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Twists on Australian high tea favourites

For their 2022 Pinterest Predicts trend report, afternoon tea was deemed the new happy hour with Pinterest claiming that the British tradition of scones and sandwiches has become “more than a meal–it’s a moment, an aesthetic, a pose.” Judging from the rise of the ‘tea party aesthetic’ on our Insta feeds and the increasing number of Aussie bakeries reinventing afternoon tea classics, it’s safe to say that we, too, agree. Here, we share the difference between afternoon tea and high tea, our favourite twists on Aussie teatime favourites, and a few table styling tips for the most elegant afternoon tea. 

“There are few hours in life more agreeable than the hour dedicated to the ceremony known as afternoon tea”
– Henry James

What is the difference between afternoon tea and high tea?

Aussies tend to use these terms interchangeably, with both referring to the elegant line-up of dainty sweets and savouries. The original British terms ‘afternoon tea’ and ‘high tea’, however, technically refer to different occasions. 

Despite the associations of a high-end affair, ‘high tea’ is actually not as fancy as ‘afternoon tea’. Instead of sandwiches and cakes, high tea originally featured more substantial food such as meat, fish and egg dishes and was served in the early evening. 

Afternoon tea, however, like its name suggests, takes place in the afternoon (in the 19th century, it was served around 4pm to tide you over till dinner at 8pm). It was traditionally known as ‘low tea’ as it was consumed on ‘low’ parlour chairs (or accent chairs) around a low table (or coffee table), as opposed to ‘high’ dining chairs at a high dining table for ‘high tea’.  

Twists on Aussie teatime favourites


Image via taste.com.au 

Scones with a twist

With cheese and Vegemite scrolls a lunchbox staple, applying these flavours to scones make perfect sense. Chef Matt Moran’s Vegemite and cheese scones are designed to be hefty triangles, but you can just as easily adapt The Great Australian Bake Off judge’s recipe using a glass tumbler to cut perfect rounds. For a sweeter twist, give these Black Forest scones a whirl. The dough is flavoured with cherry jam, drizzled with chocolate, then topped with cherry rippled sour cream for the ultimate decadent tea treat. Alternatively, bring tropical vibes to afternoon tea with these coconut scones with homemade lemon curd (pictured above).

Image via Flour and Stone

Finger buns with a twist

Across Australia, the finger bun is getting a makeover; cue Sydney bakery Flour and Stone’s famous coffee and cardamom finger buns (above). If you can’t go without the pink icing, dessert queen Anna Polyviou covers all the bases with her finger bun collection featuring the classic pink iced version, plus white chocolate chantilly cream buns, chocolate lamington buns and banoffee buns. And, if you’re after more dainty sweets for your tea, these mini finger buns have you covered. 

Image via Tokyo Lamington

Lamingtons with a twist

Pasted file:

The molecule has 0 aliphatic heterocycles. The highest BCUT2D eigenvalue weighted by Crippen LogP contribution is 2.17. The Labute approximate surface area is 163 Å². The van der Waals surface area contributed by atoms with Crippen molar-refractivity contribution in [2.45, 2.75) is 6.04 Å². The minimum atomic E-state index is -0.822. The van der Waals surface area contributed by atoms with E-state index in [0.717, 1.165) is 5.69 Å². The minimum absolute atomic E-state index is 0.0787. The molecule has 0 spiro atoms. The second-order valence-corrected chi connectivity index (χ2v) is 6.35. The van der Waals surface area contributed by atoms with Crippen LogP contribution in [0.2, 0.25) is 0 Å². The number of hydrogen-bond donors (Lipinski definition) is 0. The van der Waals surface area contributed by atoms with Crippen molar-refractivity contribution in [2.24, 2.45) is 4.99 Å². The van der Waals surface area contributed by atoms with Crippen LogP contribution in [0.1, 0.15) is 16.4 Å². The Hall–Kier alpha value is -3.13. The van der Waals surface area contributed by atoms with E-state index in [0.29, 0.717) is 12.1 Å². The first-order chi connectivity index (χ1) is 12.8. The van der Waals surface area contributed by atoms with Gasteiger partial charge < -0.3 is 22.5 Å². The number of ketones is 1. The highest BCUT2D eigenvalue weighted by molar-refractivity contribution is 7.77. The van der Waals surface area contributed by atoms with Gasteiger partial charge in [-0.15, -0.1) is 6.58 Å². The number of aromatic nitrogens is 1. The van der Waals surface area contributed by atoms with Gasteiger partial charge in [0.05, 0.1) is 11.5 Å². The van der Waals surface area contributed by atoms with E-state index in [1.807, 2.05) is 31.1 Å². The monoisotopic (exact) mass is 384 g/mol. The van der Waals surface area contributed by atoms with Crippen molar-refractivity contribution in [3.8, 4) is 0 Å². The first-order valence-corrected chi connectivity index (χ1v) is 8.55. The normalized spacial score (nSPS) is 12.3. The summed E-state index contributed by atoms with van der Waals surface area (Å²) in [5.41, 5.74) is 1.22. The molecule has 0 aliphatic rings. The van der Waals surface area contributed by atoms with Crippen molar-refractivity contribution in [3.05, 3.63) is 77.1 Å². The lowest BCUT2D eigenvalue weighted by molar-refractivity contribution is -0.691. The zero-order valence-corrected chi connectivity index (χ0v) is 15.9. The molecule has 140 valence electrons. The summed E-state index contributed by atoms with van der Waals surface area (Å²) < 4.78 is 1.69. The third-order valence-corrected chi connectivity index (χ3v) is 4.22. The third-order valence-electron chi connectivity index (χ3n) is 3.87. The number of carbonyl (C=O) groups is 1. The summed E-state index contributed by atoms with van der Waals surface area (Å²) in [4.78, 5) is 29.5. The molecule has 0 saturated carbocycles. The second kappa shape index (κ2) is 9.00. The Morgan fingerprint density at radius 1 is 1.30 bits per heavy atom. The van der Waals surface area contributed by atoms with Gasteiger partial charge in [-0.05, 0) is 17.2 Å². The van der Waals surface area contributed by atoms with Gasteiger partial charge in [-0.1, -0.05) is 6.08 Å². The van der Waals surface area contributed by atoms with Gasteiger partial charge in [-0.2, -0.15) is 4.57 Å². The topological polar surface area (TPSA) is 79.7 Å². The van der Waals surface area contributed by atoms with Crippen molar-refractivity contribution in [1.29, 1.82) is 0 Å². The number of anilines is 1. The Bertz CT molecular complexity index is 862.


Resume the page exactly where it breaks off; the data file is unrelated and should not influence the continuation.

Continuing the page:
Australia’s lockdown in 2020 meant that bakery business Tokyo Lamington could not open where it was first intended in Japan, but it meant that Sydneysiders have been able to enjoy its many exotic takes on the lammo. Before you attempt jackfruit and yuzu lamingtons at home, perhaps you can start with these much easier Tim Tam lamington balls. For a textural sensation, we’re loving these fun jelly lamingtons and, for a fusion of two Aussie greats, check out these Iced Vovo lamingtons… and speaking of Iced Vovos…

Image via taste.com.au

Iced Vovos with a twist

Iced Vovos hold a special place in our hearts, so much so that Arnott’s gifted Australians with its original Iced Vovo recipe in 2020. Take this biccie to new levels with this Iced Vovo cheesecake slice that’s sure to be a conversation-starter at your next arvo tea. 

5 styling tips for afternoon tea

  1. Afternoon tea tends to revolve around the centrepiece: the three-tiered cake stand. When it comes to arranging the food on each tier, start from the bottom (first course), then move upwards (second course and third course). Traditionally, the bottom tier should comprise savouries and sandwiches; the second tier scones, and the third, cakes, tarts and slices. Each treat should ideally be no more than a few mouthfuls and should be easy to hold and eat. 

  2. Instead of a perfectly matched tea set, embrace the ‘vintage look’ with mismatched teacups and saucers in soft pastel colours and floral patterns and stripes. 
  3. Avoid any packaging on the table and decant milk in milk jugs, place sugar in sugar bowls (sugar cubes make an extra nice touch) and opt for loose leaf tea using teapots with infusers.  

  4. Consider setting up a drinks station so guests can help themselves. Use a bar cart or a buffet to set up a wide variety of tea, bubbles, spritz cocktails and mocktails in jugs and decanters
  5. If you’re catering for a much larger group, ditch the tiered cake stands and create a buffet table of large platters and serving boards. Check out our blog post on How to cater for a crowd for easy tips on creating a beautifully layered and dramatic spread. 
Selma Nada Rajah 23 March, 2023

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